What’s curious to me about this Ezekiel plot line is that our attention is specifically drawn to Dean’s decision. The writers have made it a focal point for consideration in multiple ways. Each time he agrees to let Ezekiel wipe Sam’s memory, Dean confronts the moral dilemma and is, symbolically, asked to reaffirm his decision. The fact that we have dialogue directly addressing Dean’s discomfort hints that this is not a decision of Dean’s we are to accept without question or, certainly, a position the show endorses. I even suspect/hope that Dean’s decision is the main throughline of this story arc, more important than the effect of the possession itself. That is, if Ezekiel is truly trustworthy, the conflict about his possession of Sam is not over the havoc he wreaks using Sam as a vessel but over Dean’s allowance of the possession the first place. And if Ezekiel is untrustworthy, blame for any havoc he wreaks using Sam will also be on Dean. But I want to point out that just the fact that we question Ezekiel’s motivations at all is a sign of our trust in Dean as the decider—his doubt of whether he did right is our doubt in Ezekiel.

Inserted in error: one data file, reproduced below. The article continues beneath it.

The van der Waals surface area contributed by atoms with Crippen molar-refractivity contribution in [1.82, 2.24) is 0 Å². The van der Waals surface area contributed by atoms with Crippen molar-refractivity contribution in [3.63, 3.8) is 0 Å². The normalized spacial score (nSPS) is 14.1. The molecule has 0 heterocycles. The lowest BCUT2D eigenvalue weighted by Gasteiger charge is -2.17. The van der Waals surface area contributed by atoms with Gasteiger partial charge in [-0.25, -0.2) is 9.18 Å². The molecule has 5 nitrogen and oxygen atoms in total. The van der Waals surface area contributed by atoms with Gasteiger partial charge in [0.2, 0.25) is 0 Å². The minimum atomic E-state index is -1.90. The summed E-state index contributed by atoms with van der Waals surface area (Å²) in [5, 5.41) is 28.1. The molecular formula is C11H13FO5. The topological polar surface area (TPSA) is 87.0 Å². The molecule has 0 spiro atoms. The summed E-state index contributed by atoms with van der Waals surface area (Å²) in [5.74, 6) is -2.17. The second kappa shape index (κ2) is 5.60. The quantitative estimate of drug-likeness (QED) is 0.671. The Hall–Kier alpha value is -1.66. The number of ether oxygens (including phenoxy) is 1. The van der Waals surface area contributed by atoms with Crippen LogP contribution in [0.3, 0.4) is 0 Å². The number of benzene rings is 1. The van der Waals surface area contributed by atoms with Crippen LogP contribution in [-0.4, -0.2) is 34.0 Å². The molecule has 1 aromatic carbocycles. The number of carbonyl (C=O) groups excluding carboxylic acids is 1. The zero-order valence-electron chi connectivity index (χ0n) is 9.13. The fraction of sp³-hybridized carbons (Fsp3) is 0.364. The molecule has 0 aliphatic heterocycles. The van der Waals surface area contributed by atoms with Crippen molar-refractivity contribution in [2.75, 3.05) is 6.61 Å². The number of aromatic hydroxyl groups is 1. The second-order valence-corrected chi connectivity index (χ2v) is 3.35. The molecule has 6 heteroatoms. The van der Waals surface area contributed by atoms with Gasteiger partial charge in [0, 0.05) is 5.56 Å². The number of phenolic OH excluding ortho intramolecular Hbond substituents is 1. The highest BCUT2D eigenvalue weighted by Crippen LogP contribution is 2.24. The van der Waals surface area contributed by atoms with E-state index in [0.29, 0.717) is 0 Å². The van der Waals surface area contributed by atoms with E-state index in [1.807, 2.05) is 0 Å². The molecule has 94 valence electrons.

All of my suspicions are heightened by this quote from Carver:

And as well-intentioned as Dean is having Ezekiel go into Sam, I think it created an extra burden for him. He convinced Sam not to do the trials to close the gates of hell and now he’s gotten an angel inside of his brother. These are two major decisions he’s made, which — one could argue — went directly against what Sam really wanted for himself. As the season progresses, these issues are not going to go away. These are very important things that need to be discussed by the brothers and how they see their role in this world and how they see their role with each other. This act of Dean’s is going to open up a whole box of issues, which some are expected and some unexpected. [x]